South West France- a Default Destination

Not everyone enjoys travel. But those who do like it for a plethora of reasons, not least because there is so much pleasure to be had from exploring a new destination. I believe this is due to our innate thirst to learn, which does not [as far as I’m concerned] become less with age.

Having said this, there are favourite places for all travellers that they love and return to repeatedly. Call these places ‘default’ destinations. For some it’s the theme parks of Florida, others love the Canary Islands or the Costas, or Scotland.

For us, the default is France, and more specifically, south west France, everywhere from south of Bretagne down to below Bayonne and around the corner to the Spanish border has been visited, stopped at, tried and tested. Some places have become regular stops over the years, like the unappealingly named, ‘Le Gurp’ in the Gironde, a municipal camp site, pine woods stretching out into dunes, a few minutes walk up over a hummock to a minimal row of shops and bars and then the vast expanse of creamy white beach. The Atlantic Ocean rolls huge, frothy waves onto the sand. To the left are concrete remnants of old military bunkers, liberally graffitied. To the right the beach romps away into the distance. Walk far enough and you’ll be right in among the naturists!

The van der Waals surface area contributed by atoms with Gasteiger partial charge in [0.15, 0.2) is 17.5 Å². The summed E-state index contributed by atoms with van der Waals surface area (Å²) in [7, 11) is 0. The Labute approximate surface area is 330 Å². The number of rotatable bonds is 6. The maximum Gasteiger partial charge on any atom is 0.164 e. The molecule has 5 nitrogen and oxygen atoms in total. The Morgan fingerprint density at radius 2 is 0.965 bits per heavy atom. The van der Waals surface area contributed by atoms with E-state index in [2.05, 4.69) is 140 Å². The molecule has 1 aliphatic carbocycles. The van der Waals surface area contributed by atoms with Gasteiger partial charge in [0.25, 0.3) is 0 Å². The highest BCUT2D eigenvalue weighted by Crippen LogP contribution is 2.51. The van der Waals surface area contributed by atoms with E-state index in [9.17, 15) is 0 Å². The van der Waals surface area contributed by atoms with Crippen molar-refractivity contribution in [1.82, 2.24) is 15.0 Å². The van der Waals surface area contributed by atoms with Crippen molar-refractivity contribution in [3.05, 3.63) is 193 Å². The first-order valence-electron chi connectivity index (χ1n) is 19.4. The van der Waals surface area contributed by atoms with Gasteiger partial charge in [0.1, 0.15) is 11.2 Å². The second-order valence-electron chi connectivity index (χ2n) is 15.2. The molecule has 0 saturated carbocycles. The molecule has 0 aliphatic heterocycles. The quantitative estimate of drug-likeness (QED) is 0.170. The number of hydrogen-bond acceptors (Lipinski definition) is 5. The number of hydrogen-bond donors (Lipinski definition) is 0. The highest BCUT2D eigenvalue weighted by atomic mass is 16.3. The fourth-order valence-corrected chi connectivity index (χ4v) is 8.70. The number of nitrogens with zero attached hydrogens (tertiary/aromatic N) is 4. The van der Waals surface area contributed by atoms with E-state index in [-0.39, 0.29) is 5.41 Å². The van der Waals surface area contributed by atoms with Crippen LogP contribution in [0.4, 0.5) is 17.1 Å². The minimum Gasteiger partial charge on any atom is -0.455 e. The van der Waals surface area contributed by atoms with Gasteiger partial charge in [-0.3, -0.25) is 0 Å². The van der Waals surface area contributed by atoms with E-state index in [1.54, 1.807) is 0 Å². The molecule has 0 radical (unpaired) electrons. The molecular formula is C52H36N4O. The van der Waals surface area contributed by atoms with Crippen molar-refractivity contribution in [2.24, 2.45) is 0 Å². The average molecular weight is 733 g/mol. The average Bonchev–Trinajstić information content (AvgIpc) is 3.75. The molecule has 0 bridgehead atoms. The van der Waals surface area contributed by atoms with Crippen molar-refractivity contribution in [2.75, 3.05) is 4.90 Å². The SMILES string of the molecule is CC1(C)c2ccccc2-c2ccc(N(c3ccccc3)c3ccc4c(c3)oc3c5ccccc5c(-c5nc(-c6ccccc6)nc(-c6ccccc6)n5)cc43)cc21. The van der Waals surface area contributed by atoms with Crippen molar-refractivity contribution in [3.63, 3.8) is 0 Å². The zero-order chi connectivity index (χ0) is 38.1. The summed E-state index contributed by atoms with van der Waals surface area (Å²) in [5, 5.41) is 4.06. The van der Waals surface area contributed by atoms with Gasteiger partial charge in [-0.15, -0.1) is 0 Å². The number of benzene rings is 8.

In the beginning we travelled with a tent- or rather a series of tents, then later with our first, small van [A VW pop-top, much beloved by Husband], later still, newer vans with enhanced facilities, and while we’ve explored much further afield and completed vastly longer trips, we continue [when possible] to revisit SW France.

The few bars offer just enough in terms of evening entertainment, a couple of beers and a meal seated out on the decking to watch the beach world pass by. We’ve been visiting Le Gurp since our tent travels of the 90s and I’ve no doubt we’ll return.

On the coast near Bordeaux, Le Porge is another favourite, recommended by an American we met at Bordeaux’s own site [a convenient, easy cycle from the centre] it also has a handful of beach bars and a wide, wild beach.

Further south, in Les Landes, we’ve enjoyed some wonderful times at camping St Martin, which again has direct access to an outrageously gorgeous beach plus a range of restaurants, bars and shops. From here, beautiful, paved cycle routes extend along the coast both ways, even and into miles of pine forests. The site provides pristine facilities and has become a firm favourite that we’ve returned to many times over the years.

Further north there are beautiful islands: Isle de Re, Isle de Noirmoutier and Isle d’Oleron, accessed via arching bridges and each with their own character; they are marvels for those who enjoy seafood and especially oysters [a pleasure I came late to but have embraced!].

There are countless, tiny places up and down the long Atlantic coast that we’ve stayed in; Conti Plage, Moliets, Arcachon- too many for me to recall. There are many cycle routes we’ve repeated, cafes and bars we’ve revisited, stores we’ve returned to.

On occasions we’ve left if the weather hasn’t been good, perhaps to dash south or drop around the corner and across to Portugal. But we know we’ll be back again, parking the van up in old haunts that feel like coming home.

Grace is also known as the novelist, Jane Deans. Her new novel, The Conways at Earthsend is now out and available from Amazon, Waterstones, Goodreads, W H Smith, Pegasus Publishing and many more sites. Visit my author page on Facebook: (1) Jane Deans, Novellist, Short Fiction and Blog | Facebook

Bajan Escape [part 2]

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[To continue…]